Rickie Lee Fowler, 28, of San Bernardino has been jailed on an unrelated burglary charge since six weeks after the devastating Old Fire began raging through mountain communities and Lower Waterman Canyon on Oct. 25, 2003.
An 18-member Grand Jury panel considered evidence for two weeks before returning the indictment, charging Fowler with five murder counts, arson of an inhabited structure, aggravated arson and two special circumstances: multiple deaths and arson causing death.
The decision came five days before the statute of limitations for arson would have expired. Investigators said the six-year delay was due to "identification problems" and that new evidence surfaced as recently as three weeks ago.
Deputy District Attorney Victor Stull, who was given the case 10 months ago, said Fowler could face the death penalty but said that has yet to be discussed. Fowler is expected to be moved from Lancaster State Prison to be arraigned within two weeks.
"Although justice was delayed, I will tell you justice will be done in this case," District Attorney Michael A. Ramos said at a news conference, flanked by nine fire and county officials.
Indirectly killed by the inferno - most by stress-induced heart attacks - were Charles Cunningham, James McDermith, Chad Williams, Robert Taylor and Ralph McWilliams. A sixth man also died during the fire, but charges were not filed on his behalf because his wife said he had successfully evacuated during other wildfires.
Fowler has been a suspect since investigators learned his name from an anonymous tip three months after the blaze burned 91,281 acres of brush and timber and destroyed 983 homes.
The Old Fire, believed to be San Bernardino County's most devastating wildfire, caused $170 million in damage and forced the evacuation of more than 30 communities.
"Arson is hard to prove, and it's even harder to catch the bad guys," said CalFire spokesman Bill Peters. "But they did it. They caught the bad guy."
Mountain residents who have been frustrated with the District Attorney's Office for not charging Fowler earlier breathed a sigh of relief on Tuesday.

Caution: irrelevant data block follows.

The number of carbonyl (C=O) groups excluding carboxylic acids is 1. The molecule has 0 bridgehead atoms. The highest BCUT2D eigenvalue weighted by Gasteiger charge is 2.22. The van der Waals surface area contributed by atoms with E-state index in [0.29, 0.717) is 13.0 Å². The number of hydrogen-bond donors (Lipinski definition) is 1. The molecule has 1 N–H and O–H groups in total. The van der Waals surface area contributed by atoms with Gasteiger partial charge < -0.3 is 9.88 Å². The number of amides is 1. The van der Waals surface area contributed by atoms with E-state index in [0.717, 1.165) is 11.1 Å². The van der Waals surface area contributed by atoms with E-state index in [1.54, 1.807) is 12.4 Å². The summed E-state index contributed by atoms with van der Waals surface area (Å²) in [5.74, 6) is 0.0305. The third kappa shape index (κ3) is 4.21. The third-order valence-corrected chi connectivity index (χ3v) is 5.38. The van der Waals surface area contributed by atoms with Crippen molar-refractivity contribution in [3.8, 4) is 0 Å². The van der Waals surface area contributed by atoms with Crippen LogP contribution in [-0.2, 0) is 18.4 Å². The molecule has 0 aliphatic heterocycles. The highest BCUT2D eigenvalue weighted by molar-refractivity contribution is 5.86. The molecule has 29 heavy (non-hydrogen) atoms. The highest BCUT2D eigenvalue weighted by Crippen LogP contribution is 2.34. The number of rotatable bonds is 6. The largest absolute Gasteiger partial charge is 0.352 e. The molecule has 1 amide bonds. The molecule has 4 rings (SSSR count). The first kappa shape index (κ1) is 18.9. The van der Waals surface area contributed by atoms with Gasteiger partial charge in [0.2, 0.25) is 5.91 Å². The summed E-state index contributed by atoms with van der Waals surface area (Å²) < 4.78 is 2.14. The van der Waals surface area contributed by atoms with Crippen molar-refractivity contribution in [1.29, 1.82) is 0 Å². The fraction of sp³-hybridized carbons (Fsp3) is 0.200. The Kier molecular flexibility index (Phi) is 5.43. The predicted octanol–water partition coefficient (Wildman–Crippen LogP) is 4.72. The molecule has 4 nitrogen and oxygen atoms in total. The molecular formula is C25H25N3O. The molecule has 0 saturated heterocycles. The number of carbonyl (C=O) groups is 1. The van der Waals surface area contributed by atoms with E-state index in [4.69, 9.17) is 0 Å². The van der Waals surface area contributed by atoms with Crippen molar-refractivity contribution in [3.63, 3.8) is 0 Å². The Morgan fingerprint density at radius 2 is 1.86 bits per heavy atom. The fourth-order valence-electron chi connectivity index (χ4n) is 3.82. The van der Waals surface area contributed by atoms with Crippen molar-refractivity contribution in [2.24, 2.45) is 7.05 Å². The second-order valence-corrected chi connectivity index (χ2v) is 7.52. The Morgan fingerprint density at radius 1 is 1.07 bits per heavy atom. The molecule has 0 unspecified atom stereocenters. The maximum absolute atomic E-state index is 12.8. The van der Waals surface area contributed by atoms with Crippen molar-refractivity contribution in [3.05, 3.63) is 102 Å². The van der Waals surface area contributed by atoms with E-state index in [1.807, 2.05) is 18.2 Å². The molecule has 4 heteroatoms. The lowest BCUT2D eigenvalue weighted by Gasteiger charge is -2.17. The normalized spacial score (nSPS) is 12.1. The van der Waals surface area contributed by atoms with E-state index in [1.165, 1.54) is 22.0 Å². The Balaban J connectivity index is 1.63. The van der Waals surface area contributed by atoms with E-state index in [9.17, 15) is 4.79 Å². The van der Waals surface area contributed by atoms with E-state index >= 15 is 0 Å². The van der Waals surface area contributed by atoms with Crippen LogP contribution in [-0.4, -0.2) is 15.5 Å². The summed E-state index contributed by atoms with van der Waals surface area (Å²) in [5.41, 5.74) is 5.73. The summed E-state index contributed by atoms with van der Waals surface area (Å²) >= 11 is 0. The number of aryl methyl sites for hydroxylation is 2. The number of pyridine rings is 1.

"Now people have an opportunity for closure," said Dave Stuart, executive director of Rebuilding Mountain Hearts and Lives. "At least we know who did it so we're not constantly thinking in the back of our heads, `Is he going to strike again?"'
Fowler is accused of hurling a lighted flare onto a hillside near Old Waterman Canyon Road, sparking the blaze, which burned for nine days.
He wanted to burn down the home of a man who was withholding methamphetamine from him, sources close to the investigation have said.
During interviews, Fowler admitted that he and two other men in a borrowed white van ran a stop sign and nearly hit a Redlands couple, a tidbit never released to the public.
The driver, Martin Valdez Jr., was interviewed by investigators as a possible suspect before he was shot to death in an unrelated incident in Muscoy in 2006 at the age of 24. Stull said it is "unlikely" that the third man in the van, whom authorities declined to identify, will be charged in connection with the Old Fire.
A week after the Old Fire started, Fowler was charged with robbing a 67-year-old woman, cutting her hand with a meat cleaver and stabbing her dog, according to court records.
At the time of that arrest, he was facing a six-year prison sentence after pleading guilty to burglarizing a San Bernardino home.
Fowler eventually pleaded guilty to the robbery, and the charge was reduced to burglary. He was sentenced to 15 years in prison.
Third District Supervisor Neil Derry, whose district includes San Bernardino and the mountains, said he is sorry that justice did not come sooner because some who would have liked to see an arrest have died.
"I hope it brings some closure but it will never replace the loss that my constituents have felt and are feeling," Derry said.